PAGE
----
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What is “economic loss” workers compensation under the South Australian Return to Work scheme?

What is “economic loss” workers compensation under the South Australian Return to Work scheme?

We work with clients on a daily basis who have suffered significant physical injuries during the course of their employment. We have always maintained that a strong workers compensation scheme should properly and reasonably compensate workers for their period of incapacity and we will continue to highlight what we consider to be unfair laws.

In our view, one of the fundamental flaws with the South Australian Return to Work workers compensation laws which came into effect in July 2015 is the fact that unless a worker is deemed “seriously injured”, their entitlement to income maintenance (your wages that is) expires after a maximum of two years. To be deemed “seriously injured” a worker must be assessed to have a permanent impairment of at 30%.

There are some exceptions to this rule, including some potential extra payments after the two year period expires if a worker subsequently undergoes a surgical procedure, but the vast majority of injured workers will have their payments automatically discontinued upon reaching the two year anniversary date of their injury.

"...payments will cease even if the worker remains extremely injured and totally incapacitated for employment..."

The payments will cease even if the worker remains extremely injured and totally incapacitated for employment, simply because they fail to meet the arbitrary “seriously injured” threshold.

When implementing the Return to Work legislation, the Government somewhat recognised that cutting workers’ payments automatically after a maximum of two years could cause some significant financial hardship. So in an attempt to provide some compensation to these workers, an entitlement was introduced regarding “economic loss”.

There are many workers who DO NOT qualify for “economic loss” compensation

This economic loss payment is only applicable to workers who have suffered a physical injury. Workers with psychological injuries are precluded from accessing this form of compensation. Workers who meet the seriously injured 30% impairment threshold, also do not receive this form of compensation. Nor do workers who suffer an impairment of less than 5%.

In other words, this discreet form of compensation only applies to certain workers who have suffered physical injuries with an overall permanent impairment between 5% and 29% inclusive.

How much compensation can workers get for “economic loss”?

The amount of compensation is contingent on certain factors, and the calculation of entitlements can be tricky. Fundamentally, the worker needs to be assessed to determine their percentage of impairment (and remember, it must be between 5% and 29%) and each percentage equates to a specific dollar amount. But the dollar amount is then subject to change based on:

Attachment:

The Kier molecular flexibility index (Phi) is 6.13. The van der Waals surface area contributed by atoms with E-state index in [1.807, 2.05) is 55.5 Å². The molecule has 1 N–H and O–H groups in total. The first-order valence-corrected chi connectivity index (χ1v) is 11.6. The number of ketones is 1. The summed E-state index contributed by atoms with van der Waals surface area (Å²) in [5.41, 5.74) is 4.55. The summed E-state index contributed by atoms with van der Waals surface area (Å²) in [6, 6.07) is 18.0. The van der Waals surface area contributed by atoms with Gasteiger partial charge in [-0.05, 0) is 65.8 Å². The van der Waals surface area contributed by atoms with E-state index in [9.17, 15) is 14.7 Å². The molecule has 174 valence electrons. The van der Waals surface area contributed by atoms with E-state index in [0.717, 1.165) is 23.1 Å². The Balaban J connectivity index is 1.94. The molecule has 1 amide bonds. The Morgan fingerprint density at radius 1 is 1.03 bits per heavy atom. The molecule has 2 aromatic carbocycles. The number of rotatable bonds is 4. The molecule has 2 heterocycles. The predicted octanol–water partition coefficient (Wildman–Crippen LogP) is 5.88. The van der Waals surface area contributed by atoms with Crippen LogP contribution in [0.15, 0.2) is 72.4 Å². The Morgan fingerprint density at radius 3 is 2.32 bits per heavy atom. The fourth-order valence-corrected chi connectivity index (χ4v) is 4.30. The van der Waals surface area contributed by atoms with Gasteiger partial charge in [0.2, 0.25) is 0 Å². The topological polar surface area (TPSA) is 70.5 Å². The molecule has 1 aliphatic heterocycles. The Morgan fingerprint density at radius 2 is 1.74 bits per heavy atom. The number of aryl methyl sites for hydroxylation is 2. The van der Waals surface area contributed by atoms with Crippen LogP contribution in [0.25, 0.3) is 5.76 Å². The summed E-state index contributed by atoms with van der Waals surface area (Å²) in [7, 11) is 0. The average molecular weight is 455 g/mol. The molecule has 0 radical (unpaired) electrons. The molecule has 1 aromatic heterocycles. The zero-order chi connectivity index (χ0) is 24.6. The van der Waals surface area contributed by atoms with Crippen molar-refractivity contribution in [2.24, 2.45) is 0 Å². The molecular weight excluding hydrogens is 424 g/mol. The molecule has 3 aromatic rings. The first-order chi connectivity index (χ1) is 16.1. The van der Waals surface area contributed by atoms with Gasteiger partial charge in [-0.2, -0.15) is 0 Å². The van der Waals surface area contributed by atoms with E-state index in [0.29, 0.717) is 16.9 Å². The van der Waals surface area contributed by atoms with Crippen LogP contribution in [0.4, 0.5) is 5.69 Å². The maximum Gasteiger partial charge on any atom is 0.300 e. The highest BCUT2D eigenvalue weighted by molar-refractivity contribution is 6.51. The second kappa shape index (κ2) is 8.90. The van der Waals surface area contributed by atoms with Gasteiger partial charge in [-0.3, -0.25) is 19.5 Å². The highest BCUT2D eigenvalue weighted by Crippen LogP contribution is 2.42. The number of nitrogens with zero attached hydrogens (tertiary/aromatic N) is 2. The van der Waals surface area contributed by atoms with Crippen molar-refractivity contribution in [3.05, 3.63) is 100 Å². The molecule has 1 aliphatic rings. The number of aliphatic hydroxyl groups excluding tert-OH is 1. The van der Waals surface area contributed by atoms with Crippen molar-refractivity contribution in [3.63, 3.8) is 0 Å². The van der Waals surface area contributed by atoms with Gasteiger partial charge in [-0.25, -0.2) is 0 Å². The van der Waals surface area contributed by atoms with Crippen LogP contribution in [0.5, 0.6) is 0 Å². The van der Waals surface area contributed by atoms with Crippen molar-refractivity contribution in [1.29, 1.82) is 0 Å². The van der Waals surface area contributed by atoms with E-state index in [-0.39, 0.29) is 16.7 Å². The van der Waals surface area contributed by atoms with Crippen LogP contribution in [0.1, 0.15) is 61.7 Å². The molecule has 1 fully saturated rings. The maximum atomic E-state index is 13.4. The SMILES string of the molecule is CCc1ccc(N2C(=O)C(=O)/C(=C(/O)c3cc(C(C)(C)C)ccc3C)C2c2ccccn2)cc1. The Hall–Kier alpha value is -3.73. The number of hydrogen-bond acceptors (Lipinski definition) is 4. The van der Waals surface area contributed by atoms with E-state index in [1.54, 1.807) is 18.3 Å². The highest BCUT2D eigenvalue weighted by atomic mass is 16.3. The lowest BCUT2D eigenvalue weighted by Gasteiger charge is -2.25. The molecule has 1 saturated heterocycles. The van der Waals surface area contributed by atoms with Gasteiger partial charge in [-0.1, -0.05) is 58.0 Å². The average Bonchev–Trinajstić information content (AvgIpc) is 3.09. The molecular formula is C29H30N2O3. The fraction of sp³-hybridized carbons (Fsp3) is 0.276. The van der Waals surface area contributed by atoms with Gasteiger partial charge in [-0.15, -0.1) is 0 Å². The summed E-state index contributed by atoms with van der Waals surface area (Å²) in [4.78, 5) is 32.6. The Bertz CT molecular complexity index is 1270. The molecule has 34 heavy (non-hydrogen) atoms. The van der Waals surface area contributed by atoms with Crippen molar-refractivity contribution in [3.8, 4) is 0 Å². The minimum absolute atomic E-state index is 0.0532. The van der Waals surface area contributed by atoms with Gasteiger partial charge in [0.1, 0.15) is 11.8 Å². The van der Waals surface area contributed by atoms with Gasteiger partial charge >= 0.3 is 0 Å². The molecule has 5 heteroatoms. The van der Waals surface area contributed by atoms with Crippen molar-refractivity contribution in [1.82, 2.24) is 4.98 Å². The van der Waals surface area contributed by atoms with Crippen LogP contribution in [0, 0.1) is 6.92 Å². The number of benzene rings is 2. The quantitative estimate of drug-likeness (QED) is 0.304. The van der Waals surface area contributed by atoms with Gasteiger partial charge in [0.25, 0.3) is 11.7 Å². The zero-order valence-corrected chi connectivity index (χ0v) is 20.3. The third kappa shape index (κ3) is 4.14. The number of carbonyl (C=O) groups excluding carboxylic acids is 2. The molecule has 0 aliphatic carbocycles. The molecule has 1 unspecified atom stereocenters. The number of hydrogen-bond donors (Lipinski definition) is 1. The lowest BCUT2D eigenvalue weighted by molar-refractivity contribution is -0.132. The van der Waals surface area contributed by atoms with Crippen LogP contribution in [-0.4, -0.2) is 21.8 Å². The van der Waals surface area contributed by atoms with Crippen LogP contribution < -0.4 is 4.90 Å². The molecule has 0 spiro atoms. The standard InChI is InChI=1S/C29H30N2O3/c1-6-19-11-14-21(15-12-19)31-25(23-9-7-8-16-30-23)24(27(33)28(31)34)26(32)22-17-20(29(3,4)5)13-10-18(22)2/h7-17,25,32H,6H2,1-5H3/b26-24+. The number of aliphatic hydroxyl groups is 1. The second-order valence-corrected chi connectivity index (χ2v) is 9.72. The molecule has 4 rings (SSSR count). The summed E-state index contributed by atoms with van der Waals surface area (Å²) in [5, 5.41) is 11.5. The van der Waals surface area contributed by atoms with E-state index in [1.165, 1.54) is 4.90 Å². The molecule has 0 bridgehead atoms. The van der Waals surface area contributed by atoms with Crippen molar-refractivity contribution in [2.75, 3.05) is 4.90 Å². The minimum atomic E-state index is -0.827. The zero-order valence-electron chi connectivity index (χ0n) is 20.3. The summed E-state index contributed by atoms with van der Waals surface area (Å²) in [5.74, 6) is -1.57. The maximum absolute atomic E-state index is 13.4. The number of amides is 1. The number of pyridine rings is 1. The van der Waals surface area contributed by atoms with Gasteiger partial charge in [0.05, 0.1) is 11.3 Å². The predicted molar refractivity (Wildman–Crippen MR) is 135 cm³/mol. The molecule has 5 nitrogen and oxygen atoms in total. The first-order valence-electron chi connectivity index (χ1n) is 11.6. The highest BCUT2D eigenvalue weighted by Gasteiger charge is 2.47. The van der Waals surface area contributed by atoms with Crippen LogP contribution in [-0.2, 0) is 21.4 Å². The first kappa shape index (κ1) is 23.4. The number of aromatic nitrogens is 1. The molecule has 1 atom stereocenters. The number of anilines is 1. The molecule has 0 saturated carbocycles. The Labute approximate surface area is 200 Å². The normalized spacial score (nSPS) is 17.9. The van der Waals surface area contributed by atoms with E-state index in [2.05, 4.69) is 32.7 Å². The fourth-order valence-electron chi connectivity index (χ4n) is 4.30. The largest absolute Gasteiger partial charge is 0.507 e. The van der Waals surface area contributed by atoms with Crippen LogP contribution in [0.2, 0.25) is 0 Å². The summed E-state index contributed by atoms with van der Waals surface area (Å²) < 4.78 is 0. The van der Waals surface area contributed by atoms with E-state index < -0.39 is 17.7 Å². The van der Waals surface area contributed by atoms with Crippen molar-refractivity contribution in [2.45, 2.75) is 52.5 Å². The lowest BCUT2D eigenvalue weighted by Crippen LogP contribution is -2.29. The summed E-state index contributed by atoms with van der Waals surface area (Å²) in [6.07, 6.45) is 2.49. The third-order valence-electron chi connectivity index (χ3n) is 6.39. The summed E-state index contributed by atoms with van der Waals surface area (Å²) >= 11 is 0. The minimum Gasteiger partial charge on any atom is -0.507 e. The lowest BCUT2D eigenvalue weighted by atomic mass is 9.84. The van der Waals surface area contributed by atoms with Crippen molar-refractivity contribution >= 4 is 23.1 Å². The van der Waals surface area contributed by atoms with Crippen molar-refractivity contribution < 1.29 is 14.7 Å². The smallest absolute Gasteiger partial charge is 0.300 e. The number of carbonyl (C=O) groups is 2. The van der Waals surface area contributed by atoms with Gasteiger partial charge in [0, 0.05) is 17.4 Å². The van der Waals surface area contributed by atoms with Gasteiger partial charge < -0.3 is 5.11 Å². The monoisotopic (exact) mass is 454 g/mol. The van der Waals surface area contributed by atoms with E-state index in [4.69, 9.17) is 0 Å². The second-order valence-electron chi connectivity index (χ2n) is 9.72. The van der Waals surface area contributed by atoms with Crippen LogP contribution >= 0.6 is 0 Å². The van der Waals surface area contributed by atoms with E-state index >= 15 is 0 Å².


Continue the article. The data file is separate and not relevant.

1. The amount of hours performed by the worker at the time of the injury;
  2. The age of the worker at the time of the injury.

A worker who is entitled to economic loss compensation will receive a larger amount if they were working full time at the time of the injury, compared to a worker who was only performing 10 hours per week.

Also, a worker who was only 20 years old at the time of the injury will generally receive much more compensation than a worker who was 60 years old at the time of the injury, even if they both suffered the exact same injury, in the exact same circumstances and both suffer from the exact same percentage of impairment. Does that seem fair?

"...workers, lawyers, case managers and the courts are still attempting to get their heads around some of the complexities."

If you are confused by the above, you are not alone. This economic loss compensation is a relatively new entitlement for injured workers in South Australia, and workers, lawyers, case managers and the courts are still attempting to get their heads around some of the complexities.

It is also worth noting that this form of compensation is only applicable to workers who suffered their work related injuries after the Return to Work laws became operational on 1 July 2015. Workers who injured themselves prior to that date when the old law existed, cannot pursue workers compensation for lump sum economic loss.

Notwithstanding the availability of this form of compensation for certain workers, we still consider that it is not fair and reasonable compensation considering workers income entitlements still arbitrarily cease for most workers, after a maximum of two years.

At Andersons, we will continue to fight for strong workers compensation protections and we continue to liaise with employee and employer organisations and our politicians to strengthen legislative protections for injured workers.

If you have suffered a workplace injury and you need advice or assistance about the claims process and your entitlements, feel free to get in touch directly with today’s blog writer, Michael Irvine.


Please note, this Blog is posted in Adelaide, South Australia by Andersons Solicitors. It relates to South Australian legislation. Andersons Solicitors is a medium sized law firm servicing metropolitan Adelaide and regional South Australia across all areas of law for individuals and businesses.


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